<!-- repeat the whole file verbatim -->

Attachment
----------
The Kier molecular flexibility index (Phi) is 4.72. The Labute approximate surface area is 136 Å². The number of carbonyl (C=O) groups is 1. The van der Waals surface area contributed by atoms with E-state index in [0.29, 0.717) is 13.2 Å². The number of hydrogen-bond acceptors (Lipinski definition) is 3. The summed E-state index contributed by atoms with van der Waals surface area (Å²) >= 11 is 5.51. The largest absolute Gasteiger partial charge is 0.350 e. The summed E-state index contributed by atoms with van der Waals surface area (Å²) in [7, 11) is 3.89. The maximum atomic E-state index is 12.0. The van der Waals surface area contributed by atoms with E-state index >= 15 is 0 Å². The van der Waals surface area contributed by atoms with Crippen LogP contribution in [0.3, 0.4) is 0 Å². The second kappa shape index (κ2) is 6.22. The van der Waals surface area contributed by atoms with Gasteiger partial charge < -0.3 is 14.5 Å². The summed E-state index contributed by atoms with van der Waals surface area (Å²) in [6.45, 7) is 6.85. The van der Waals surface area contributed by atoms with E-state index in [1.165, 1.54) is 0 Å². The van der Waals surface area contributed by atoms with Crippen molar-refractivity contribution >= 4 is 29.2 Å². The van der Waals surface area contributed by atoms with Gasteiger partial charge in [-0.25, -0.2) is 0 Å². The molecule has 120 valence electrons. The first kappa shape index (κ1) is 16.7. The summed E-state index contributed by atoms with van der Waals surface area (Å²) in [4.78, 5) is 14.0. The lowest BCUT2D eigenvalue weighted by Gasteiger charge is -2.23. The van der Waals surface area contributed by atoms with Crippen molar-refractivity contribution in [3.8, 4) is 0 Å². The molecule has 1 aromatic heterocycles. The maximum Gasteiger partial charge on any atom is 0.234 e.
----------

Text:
The Kier molecular flexibility index (Phi) is 4.72. The Labute approximate surface area is 136 Å². The number of carbonyl (C=O) groups is 1. The van der Waals surface area contributed by atoms with E-state index in [0.29, 0.717) is 13.2 Å². The number of hydrogen-bond acceptors (Lipinski definition) is 3. The summed E-state index contributed by atoms with van der Waals surface area (Å²) >= 11 is 5.51. The largest absolute Gasteiger partial charge is 0.350 e. The summed E-state index contributed by atoms with van der Waals surface area (Å²) in [7, 11) is 3.89. The maximum atomic E-state index is 12.0. The van der Waals surface area contributed by atoms with E-state index >= 15 is 0 Å². The van der Waals surface area contributed by atoms with Crippen LogP contribution in [0.3, 0.4) is 0 Å². The second kappa shape index (κ2) is 6.22. The van der Waals surface area contributed by atoms with Gasteiger partial charge < -0.3 is 14.5 Å². The summed E-state index contributed by atoms with van der Waals surface area (Å²) in [6.45, 7) is 6.85. The van der Waals surface area contributed by atoms with E-state index in [1.165, 1.54) is 0 Å². The van der Waals surface area contributed by atoms with Crippen molar-refractivity contribution >= 4 is 29.2 Å². The van der Waals surface area contributed by atoms with Gasteiger partial charge in [-0.25, -0.2) is 0 Å². The molecule has 120 valence electrons. The first kappa shape index (κ1) is 16.7. The summed E-state index contributed by atoms with van der Waals surface area (Å²) in [4.78, 5) is 14.0. The lowest BCUT2D eigenvalue weighted by Gasteiger charge is -2.23. The van der Waals surface area contributed by atoms with Crippen molar-refractivity contribution in [3.8, 4) is 0 Å². The molecule has 1 aromatic heterocycles. The maximum Gasteiger partial charge on any atom is 0.234 e.